Fancey: Schmancey

[20 January 2008]

By Stuart Henderson

PopMatters Features Editor

Todd Fancey, the guitarist and guy-whose-name-you-don’t-know from Canada’s best band, the New Pornographers, is really into ‘70s pop music. An indisputably talented musician—he orchestrates for, and plays, many of the instruments on this, his second record—Fancey’s elegant work in his bread-and-butter supergroup goes unsung far too often. Indeed, while critics fawn over Neko Case and Carl Newman, and indie hipsters go green bananas whenever Dan Bejar takes the stage, all seem content to allow Fancey (and his equally unsung rhythm section) to fade into the background. That’s a drag, but it has much more to do with the solo output from those three burgeoning stars than it does with their value in the New Pornos. Put bluntly, while Neko, Carl, and Dan have each released at least one near-classic non-Porno solo record, Fancey’s records have been ignored. And, I think I know why.

Fancey takes his inspiration from the stack of dusty records in most other folks’ milk crates. Indeed, this record, cheekily titled Schmancey, reeks of hero worship, homage, and wistful nostalgia. It is a studio album the way Steely Dan used to make studio albums—slick, clean, every note in its right place. It is filled with melodies and harmonies straight out of the Steve Miller Band handbook. It seems to be, over and over again, trying to recreate the magic of Big Star’s early output. In short, it plays like the soundtrack to a movie set in Fancey’s youth. Remember “Jackie Blue”, that big 1975 hit by the Ozark Mountain Daredevils? So does he.

At its best, Schmancey is truly an impressive piece of work. It is so well designed, and so unswerving in its presentation, that it speaks to the profoundly dedicated artistry of its author, and his deep respect for his musical progenitors. Schmancey is more awash in handsome melody, in luxuriant orchestration, and in plain old pillowy bliss than any new record I’ve heard in months. But (and this either matters to you or it doesn’t), there are simply no new ideas here. This is an exercise in assimilation and sincere execution—on which score it is undoubtedly a success—that, ultimately, won’t bring about any kind of new movement in pop music. Indeed, it likely won’t do much of anything except remind you of the records of your youth. Or, I suppose, your big sister’s youth. Sigh.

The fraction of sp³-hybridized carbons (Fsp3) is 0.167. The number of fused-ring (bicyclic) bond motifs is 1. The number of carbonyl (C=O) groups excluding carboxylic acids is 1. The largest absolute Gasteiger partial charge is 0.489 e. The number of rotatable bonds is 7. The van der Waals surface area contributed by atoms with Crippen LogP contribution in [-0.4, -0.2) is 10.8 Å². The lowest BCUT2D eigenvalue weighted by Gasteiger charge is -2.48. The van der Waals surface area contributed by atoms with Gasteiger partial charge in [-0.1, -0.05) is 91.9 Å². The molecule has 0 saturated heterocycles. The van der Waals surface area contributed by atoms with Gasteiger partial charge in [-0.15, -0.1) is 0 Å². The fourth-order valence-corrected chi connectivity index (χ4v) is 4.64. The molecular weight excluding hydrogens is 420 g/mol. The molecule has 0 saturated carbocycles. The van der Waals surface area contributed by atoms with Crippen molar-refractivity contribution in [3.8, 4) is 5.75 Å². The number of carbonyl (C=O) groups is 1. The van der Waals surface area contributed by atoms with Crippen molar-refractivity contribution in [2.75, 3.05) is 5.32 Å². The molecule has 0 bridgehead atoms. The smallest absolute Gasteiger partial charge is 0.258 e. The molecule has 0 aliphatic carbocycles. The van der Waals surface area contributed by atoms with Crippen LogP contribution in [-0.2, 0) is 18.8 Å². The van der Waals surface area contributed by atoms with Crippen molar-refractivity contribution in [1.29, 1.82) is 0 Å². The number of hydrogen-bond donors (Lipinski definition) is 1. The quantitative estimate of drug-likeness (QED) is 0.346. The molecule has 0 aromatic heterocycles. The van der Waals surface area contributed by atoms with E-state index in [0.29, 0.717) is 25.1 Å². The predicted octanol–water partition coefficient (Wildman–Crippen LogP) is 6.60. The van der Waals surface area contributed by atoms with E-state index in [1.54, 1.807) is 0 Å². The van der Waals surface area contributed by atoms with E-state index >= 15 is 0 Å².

Heck, it might even make you take a trip to the basement for those old milk crates?

But the question here revolves around relevance. When Wilco released Summerteeth back in 1999, they took a lot of heat for their album-length flirtation with early ‘70s pop, especially sandbox-era Beach Boys material. Their record was confounding, but gorgeously so, and has since stood up as a curiosity in their catalog for the bold contrast between the lush beauty of the production and the despairing, often nightmarish imagery of its lyrics. This was, ten years ago, a ‘70s pop music redux. And it has since spawned considerable acolytes, musical innovations, and a kind of rediscovery of post-‘60s studio pop. Caribou, the Besnard Lakes, Blitzen Trapper, and Panda Bear, to take a few au courante examples, all owe a little something to Jeff Tweedy’s worship of Holland and Surf’s Up.

Fancey’s Schmancey can be described in many of the same terms (minus, perhaps, the Beach Boys references). However, whereas those bands have taken the past and re-imagined its offerings, emphasizing an integration of Nixon-era melody with Bush II-era execution, Fancey’s approach is to refuse virtually every musical shift since about 1976. It is, in this way, bizarrely idiosyncratic. No one does this stuff anymore, but Fancey is determined to bring it back, to lead the charge, even if he’s the only one in the charge.

And, speaking of idiosyncrasy, Fancey’s Schmancey is driven by lyrics so weird, so personal, and so decidedly out of phase with the pleasant, dreamy joyfulness of the music that if you focus upon them, the effect can be arresting. Not good, by the way, just arresting. Fancey’s lyrics are anything but minimalist, and are often just plain awkward. There are songs about dropping acid with his “autumn friends”, fantasies about flying up to Heaven, the deleterious effects of Karma, and even, um, witches. (“Witches night/ Black angel flight/ Something don’t feel right.” Uh huh.)

And then there’s “Fader”, a pseudo-singalong love song boasting what is likely the most awkward refrain I’ve ever heard. Just imagine: a hallucinatory, psychedelic wash of sugary pop, the kind of stuff that keeps your high on track when the mushrooms start to kick, when suddenly, unaccountably, comes this little bit of mindfuck. “Hitler, started World War Two/ Stalin joined in the slaughter more than we knew/ Truman, did what he had to do.”

Now, everybody!

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